He was born to a musical family, at the outbreak of the World War in 1939.
Reuben’s lifelong passion for collecting began at the age of three, when his father, working as an electrical engineer at Kings College Hospital, brought home a large collection of old electrical plugs and switches he had removed. He would put some of them under Reuben’s pillow and say they came from the Tooth Fairy.
By the time he was six he had collections of keys, coins and old shoes.
Just after the war, money was tight and there was very little interest in antiques. Reuben was able to buy old pistols by weight, never paying more than a pound.
On leaving school he became apprenticed to a surveyor, a job he disliked. After this he moved on to the buses working as a conductor, always stopping the bus when it went by an antiques shop, making the passengers wait while he went in to make a purchase.
In 1965, Reuben rented for £7 a week a small shop in Consort Road, Peckham. There he lived with his wife Doreen and son Reuben.
Every week he would purchase items from the local dustmen and scrap yards. It was here that he bought his first electric motor, which took two men to lift back to the shop. These he collected for eight years. Advertising in Exchange and Mart and The Electrical Engineer magazine he soon amassed an impressive and bulky collection of over 300 items.
A compulsory purchase order on the shop forced Reuben to look for new accommodation, and luckily at the same time he was able to sell his collection for the money he needed to buy ‘The White Lodge’ in Camberwell.
Over the next 40 years Reuben was able to continue his early passion for collecting banjos, for which he was well known throughout the music world. After his collection reached 900 items he sold his collection to a musical instrument museum in Japan.
Further collections followed, and after finding an early gas cooker in a house in the Old Kent Road, he filled his next shop with early cookers from the 1840s to 1900. He eventually sold them all, for a loss, at Christie’s auction rooms in South Kensington.
In the last few years his friend, Lisa, who he met through his collecting of Chinese bound-feet shoes, has given him great friendship and support.
Reuben did not want a funeral but it is hoped that a meeting to celebrate his life will happen some time in the future.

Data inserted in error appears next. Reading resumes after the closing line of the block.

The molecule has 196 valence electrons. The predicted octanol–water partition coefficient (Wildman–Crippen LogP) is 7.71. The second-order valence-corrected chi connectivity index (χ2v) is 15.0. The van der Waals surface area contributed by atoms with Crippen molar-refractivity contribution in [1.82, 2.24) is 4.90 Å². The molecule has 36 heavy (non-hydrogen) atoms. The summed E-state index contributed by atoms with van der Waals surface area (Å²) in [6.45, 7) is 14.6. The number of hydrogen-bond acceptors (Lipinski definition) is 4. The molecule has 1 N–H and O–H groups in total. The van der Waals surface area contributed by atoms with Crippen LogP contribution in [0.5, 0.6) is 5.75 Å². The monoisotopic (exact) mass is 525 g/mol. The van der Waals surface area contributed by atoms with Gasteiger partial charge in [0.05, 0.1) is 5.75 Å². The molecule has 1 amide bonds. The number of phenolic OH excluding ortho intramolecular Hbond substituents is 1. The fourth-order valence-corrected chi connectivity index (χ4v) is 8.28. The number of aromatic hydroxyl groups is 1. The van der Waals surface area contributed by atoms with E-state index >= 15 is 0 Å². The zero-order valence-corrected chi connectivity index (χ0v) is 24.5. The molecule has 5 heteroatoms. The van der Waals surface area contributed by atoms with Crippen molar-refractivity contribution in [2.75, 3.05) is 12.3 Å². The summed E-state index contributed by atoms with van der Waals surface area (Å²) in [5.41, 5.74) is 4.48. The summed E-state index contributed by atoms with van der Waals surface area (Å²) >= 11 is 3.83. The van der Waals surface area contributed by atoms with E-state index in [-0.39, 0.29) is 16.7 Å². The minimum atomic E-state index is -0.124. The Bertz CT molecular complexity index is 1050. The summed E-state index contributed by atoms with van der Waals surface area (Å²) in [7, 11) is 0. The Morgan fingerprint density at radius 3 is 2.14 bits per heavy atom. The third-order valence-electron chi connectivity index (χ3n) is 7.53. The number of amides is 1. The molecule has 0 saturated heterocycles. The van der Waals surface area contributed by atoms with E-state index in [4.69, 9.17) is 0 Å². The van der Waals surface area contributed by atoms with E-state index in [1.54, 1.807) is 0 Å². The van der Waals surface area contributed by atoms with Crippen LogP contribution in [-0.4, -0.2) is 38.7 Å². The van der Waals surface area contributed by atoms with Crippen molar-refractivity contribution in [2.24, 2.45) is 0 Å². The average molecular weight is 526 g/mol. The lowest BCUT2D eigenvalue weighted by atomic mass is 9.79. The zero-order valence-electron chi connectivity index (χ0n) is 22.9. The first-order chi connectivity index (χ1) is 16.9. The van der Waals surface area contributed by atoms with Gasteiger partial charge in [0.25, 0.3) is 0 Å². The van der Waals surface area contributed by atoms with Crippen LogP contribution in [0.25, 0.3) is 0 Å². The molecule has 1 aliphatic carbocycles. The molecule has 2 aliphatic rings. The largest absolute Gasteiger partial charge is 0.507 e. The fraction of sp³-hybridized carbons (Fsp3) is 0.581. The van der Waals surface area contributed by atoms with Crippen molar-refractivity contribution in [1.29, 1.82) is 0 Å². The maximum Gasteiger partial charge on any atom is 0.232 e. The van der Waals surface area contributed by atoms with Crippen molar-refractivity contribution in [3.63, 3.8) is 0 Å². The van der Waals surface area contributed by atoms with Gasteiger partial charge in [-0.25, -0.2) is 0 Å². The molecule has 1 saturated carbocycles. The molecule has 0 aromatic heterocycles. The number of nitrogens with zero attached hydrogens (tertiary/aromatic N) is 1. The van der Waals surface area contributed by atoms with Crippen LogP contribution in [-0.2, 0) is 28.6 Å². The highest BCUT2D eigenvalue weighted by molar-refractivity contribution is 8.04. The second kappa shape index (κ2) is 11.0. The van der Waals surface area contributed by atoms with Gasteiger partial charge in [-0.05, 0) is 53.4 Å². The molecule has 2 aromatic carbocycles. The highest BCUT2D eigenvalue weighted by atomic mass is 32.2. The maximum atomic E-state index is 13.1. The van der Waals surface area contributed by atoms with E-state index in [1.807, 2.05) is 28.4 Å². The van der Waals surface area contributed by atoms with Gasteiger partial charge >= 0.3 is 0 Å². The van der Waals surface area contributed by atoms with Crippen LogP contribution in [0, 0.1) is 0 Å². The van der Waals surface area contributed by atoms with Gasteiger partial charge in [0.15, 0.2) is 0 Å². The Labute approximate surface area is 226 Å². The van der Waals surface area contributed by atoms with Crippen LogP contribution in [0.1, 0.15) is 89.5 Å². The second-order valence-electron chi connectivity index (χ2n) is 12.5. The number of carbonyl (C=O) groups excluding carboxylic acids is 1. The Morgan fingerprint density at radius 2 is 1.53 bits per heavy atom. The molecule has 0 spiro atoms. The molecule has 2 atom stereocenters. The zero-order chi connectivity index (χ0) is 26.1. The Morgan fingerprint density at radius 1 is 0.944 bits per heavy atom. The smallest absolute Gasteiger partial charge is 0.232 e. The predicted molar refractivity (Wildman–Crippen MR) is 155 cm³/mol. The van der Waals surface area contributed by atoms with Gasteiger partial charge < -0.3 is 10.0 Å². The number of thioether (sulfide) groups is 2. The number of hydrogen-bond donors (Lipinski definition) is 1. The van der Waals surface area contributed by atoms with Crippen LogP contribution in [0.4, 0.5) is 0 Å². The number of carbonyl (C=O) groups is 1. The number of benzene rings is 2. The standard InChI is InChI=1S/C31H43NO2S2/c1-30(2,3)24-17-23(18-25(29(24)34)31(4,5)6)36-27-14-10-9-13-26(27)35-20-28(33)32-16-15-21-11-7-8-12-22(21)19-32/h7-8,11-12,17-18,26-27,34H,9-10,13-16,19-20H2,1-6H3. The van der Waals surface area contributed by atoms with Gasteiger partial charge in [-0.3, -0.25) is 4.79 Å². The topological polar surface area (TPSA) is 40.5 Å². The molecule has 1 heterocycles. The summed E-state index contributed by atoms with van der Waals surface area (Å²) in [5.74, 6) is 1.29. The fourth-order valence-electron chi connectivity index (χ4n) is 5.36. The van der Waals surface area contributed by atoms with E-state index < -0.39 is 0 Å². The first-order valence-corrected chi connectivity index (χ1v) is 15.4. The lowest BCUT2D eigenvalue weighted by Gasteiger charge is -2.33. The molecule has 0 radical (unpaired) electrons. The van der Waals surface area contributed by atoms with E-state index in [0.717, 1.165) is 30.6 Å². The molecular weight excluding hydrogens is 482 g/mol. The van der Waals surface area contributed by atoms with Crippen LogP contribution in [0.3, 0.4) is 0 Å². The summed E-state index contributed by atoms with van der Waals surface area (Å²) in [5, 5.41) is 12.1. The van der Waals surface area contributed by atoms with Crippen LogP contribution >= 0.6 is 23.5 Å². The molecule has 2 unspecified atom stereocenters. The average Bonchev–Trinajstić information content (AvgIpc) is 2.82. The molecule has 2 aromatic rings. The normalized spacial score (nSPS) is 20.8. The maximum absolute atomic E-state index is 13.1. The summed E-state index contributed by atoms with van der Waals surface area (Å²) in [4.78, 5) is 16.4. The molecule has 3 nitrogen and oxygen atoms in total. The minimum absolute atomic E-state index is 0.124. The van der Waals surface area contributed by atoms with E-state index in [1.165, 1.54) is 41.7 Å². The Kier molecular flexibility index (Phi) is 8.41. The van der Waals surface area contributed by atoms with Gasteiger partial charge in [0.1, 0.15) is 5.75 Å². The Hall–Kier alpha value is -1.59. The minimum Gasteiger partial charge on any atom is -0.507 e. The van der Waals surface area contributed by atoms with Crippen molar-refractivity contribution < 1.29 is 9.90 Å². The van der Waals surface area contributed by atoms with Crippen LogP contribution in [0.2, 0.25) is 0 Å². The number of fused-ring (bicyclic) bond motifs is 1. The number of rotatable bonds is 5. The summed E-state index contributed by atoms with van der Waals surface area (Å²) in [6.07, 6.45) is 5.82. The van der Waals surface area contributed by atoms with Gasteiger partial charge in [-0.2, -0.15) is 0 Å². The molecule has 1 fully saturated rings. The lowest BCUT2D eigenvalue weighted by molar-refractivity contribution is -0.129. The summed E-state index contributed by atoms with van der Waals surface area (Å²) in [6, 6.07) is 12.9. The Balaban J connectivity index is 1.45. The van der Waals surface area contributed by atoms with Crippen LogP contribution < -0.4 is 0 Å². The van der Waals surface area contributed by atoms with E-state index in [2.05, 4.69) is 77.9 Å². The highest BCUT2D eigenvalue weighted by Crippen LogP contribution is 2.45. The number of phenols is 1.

He is survived by his son, and a daughter, Ellie.
ATG adds: After reading this wonderful account, we were intrigued to find out more about the late Reuben Reubens and his extraordinary penchant for offbeat collecting.
He appears to have left very little in the way of his own digital footprint but we did track down the following items which we enjoyed and we encourage readers to check out for themselves:
A BBC report from 1979
A BBC reporter visited Reuben’s house. The report begins: “This is the home of one of the worst banjo players in the world. He’s been practising for 30 years and he still can’t get it right.
“Reuben Reubens has got what’s thought to be the biggest collection of antique banjos in the world. He’s got 600 of the things in his house – on the floor, up the walls, even in his bedroom and he can’t play a single one.
“It’s not that he can’t hit the right notes, he just can’t get them in the right order.”
You can access it from the BBC Archive Twitter page (you do not need to be a member of Twitter to see it) via https://atg.news/banjo
A report from the Independent newspaper in 1992 ahead of the auction of Reuben’s cookers at Christie’s South Kensington
“Mr Reubens and I sat amid the Eurekas, Eclipses, Puritans and Cheerfuls in his shop, drinking sweet tea with evaporated milk (every dealer drinks tea with evaporated milk), contemplating why fashionable society appeared to have so little faith in old cookers…
“He glanced at his red Volvo estate parked outside – only two years old but already ‘knackered’, he said, through carrying gas cookers. He has driven it to Scotland, Wales and East Anglia in his searches.”
The article also revealed that Reuben had other collections including tribal art. His collection of 3000 figures, vessels and weapons made £89,000 at Bonhams in May 1990 – less than what he reckoned he must have paid for them.
See the article via https://atg.news/Reuben